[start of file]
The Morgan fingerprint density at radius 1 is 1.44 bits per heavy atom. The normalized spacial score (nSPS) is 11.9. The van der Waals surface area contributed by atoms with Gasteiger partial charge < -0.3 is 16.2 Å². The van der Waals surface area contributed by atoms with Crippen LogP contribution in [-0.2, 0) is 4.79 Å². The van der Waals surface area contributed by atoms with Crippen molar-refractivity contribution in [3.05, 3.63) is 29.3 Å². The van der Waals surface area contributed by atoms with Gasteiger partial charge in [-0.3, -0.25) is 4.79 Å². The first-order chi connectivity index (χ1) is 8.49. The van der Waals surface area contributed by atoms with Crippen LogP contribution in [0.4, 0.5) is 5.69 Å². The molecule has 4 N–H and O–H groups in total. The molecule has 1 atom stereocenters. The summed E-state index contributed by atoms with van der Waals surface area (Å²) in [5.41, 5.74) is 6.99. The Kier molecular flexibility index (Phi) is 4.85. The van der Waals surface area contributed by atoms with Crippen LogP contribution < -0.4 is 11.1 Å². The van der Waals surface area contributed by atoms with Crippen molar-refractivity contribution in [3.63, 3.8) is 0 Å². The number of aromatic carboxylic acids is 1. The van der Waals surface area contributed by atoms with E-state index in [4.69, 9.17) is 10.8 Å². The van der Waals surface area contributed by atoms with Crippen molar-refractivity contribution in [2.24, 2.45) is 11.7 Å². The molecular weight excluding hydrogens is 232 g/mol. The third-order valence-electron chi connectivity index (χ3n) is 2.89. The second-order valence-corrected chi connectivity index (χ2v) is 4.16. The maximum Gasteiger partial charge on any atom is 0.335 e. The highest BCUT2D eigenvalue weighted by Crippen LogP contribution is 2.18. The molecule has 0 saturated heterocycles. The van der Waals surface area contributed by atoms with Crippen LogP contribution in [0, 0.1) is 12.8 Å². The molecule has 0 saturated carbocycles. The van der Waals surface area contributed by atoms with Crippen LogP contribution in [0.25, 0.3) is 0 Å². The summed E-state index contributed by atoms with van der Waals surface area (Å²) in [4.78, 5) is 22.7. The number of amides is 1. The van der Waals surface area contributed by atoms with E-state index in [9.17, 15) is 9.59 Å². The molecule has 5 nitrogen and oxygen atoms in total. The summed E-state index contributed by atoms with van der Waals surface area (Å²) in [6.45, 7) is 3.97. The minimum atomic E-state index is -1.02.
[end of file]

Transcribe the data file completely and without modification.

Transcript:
The Morgan fingerprint density at radius 1 is 1.44 bits per heavy atom. The normalized spacial score (nSPS) is 11.9. The van der Waals surface area contributed by atoms with Gasteiger partial charge < -0.3 is 16.2 Å². The van der Waals surface area contributed by atoms with Crippen LogP contribution in [-0.2, 0) is 4.79 Å². The van der Waals surface area contributed by atoms with Crippen molar-refractivity contribution in [3.05, 3.63) is 29.3 Å². The van der Waals surface area contributed by atoms with Gasteiger partial charge in [-0.3, -0.25) is 4.79 Å². The first-order chi connectivity index (χ1) is 8.49. The van der Waals surface area contributed by atoms with Crippen LogP contribution in [0.4, 0.5) is 5.69 Å². The molecule has 4 N–H and O–H groups in total. The molecule has 1 atom stereocenters. The summed E-state index contributed by atoms with van der Waals surface area (Å²) in [5.41, 5.74) is 6.99. The Kier molecular flexibility index (Phi) is 4.85. The van der Waals surface area contributed by atoms with Crippen LogP contribution < -0.4 is 11.1 Å². The van der Waals surface area contributed by atoms with Crippen molar-refractivity contribution in [3.63, 3.8) is 0 Å². The number of aromatic carboxylic acids is 1. The van der Waals surface area contributed by atoms with E-state index in [4.69, 9.17) is 10.8 Å². The van der Waals surface area contributed by atoms with Crippen molar-refractivity contribution in [2.24, 2.45) is 11.7 Å². The molecular weight excluding hydrogens is 232 g/mol. The third-order valence-electron chi connectivity index (χ3n) is 2.89. The second-order valence-corrected chi connectivity index (χ2v) is 4.16. The maximum Gasteiger partial charge on any atom is 0.335 e. The highest BCUT2D eigenvalue weighted by Crippen LogP contribution is 2.18. The molecule has 0 saturated heterocycles. The van der Waals surface area contributed by atoms with Crippen LogP contribution in [0, 0.1) is 12.8 Å². The molecule has 0 saturated carbocycles. The van der Waals surface area contributed by atoms with Crippen LogP contribution in [0.25, 0.3) is 0 Å². The summed E-state index contributed by atoms with van der Waals surface area (Å²) in [4.78, 5) is 22.7. The number of amides is 1. The van der Waals surface area contributed by atoms with E-state index in [9.17, 15) is 9.59 Å². The molecule has 5 nitrogen and oxygen atoms in total. The summed E-state index contributed by atoms with van der Waals surface area (Å²) in [6.45, 7) is 3.97. The minimum atomic E-state index is -1.02.